Debate as Debate, part 2 (or 3): What is the Point of the Exercise?
After the first presidential debate late last month, I posted some comments about the event from my perspective as a former academic debater and coach/advisor. Similarly, I later posted some reactions to the vice presidential debate. The short version of my take on those debates is that Obama clearly won his debate, but paradoxically not by as much as he would have if his opponent were not such an insistently inept debater; and Biden won his debate by successfully transcending his opponent’s inability to offer a coherent argument.
In making these assessments, I deliberately set aside the criteria on which the pundits usually proclaim winners and losers in such debates: who had the best zinger or the most memorable line, who performed better than or worse than they were expected to perform (by whom?), and so on. My purpose was to answer a question that I have often heard people ask in this and other election years: Viewed solely as a debate, who won?
When I did not post any comments on the second presidential debate (which was held this past Tuesday evening), several people contacted me and asked that I offer similar commentary on that debate at some point before the final debate this coming Wednesday. I am happy to do so; but I should note that the reason I did not post comments immediately afterward was that there seemed to be very little new to say about that debate (in which so little new was said). Indeed, I am beginning to wonder what the point of such debates could be, given that they can seem so unproductive and vapid. I will return to that question after a quick assessment of the second debate itself.
First, it has to be said that the format of the second debate was unhelpful (and that’s putting it gently). The debate was in a so-called “town hall” style. If anything, this format makes it even less likely that the candidates will engage with each other on the issues, mostly because they seem to be so busy trying to flatter the voter/questioner — which, among other things, prevents the candidate from challenging the premises or importance of a question. Given that I have always given minimal credit for style and maximum credit for clash on the issues, this format was all but guaranteed to make this debate worse in my assessment for both candidates than the first one. (I am not, of course, completely impervious to differences in debaters’ styles. For example, McCain’s occasional tendency to speak in breathy, dramatic tones was new to this debate and more than a bit off-putting.)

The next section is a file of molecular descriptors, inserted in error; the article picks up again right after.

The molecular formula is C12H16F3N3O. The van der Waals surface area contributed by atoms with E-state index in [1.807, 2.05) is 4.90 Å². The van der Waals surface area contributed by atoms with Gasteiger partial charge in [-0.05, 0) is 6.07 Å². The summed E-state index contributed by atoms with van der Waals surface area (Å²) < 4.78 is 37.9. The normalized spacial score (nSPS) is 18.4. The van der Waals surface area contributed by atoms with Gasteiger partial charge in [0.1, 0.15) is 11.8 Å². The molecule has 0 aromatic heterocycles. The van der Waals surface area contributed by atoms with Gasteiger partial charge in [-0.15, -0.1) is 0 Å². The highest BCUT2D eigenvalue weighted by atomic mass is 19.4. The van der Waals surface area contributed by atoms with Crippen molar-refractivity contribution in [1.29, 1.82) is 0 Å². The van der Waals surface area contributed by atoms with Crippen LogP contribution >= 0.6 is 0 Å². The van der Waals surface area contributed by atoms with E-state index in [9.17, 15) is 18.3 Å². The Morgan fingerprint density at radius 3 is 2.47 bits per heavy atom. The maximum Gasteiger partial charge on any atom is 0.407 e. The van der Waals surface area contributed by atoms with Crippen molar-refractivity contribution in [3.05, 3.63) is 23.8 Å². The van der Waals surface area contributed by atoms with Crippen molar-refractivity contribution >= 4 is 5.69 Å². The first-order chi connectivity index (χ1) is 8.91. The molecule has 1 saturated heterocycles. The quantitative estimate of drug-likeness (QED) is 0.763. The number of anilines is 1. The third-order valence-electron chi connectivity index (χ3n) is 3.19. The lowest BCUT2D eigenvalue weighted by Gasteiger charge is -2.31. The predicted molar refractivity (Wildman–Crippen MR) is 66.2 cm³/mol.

On the merits, the second debate went pretty much the way of the first debate. Perhaps the major differences were that Sen. McCain reduced (but certainly did not eliminate) the number of times that he made simple assertions (“I know how to ___”) in place of arguments, and Sen. Obama seemed to have made a strategic decision not to try to untangle McCain’s description of the issues as much as he did in the first debate. Thus, this debate looked much more like alternating stump speeches than the last one did. There were still sharp exchanges in which Obama debated and McCain merely repeated (especially regarding the questions on Pakistan and health care), making Obama clearly the better debater. There was not, however, nearly as much direct exchange of arguments as there had been in the earlier debate.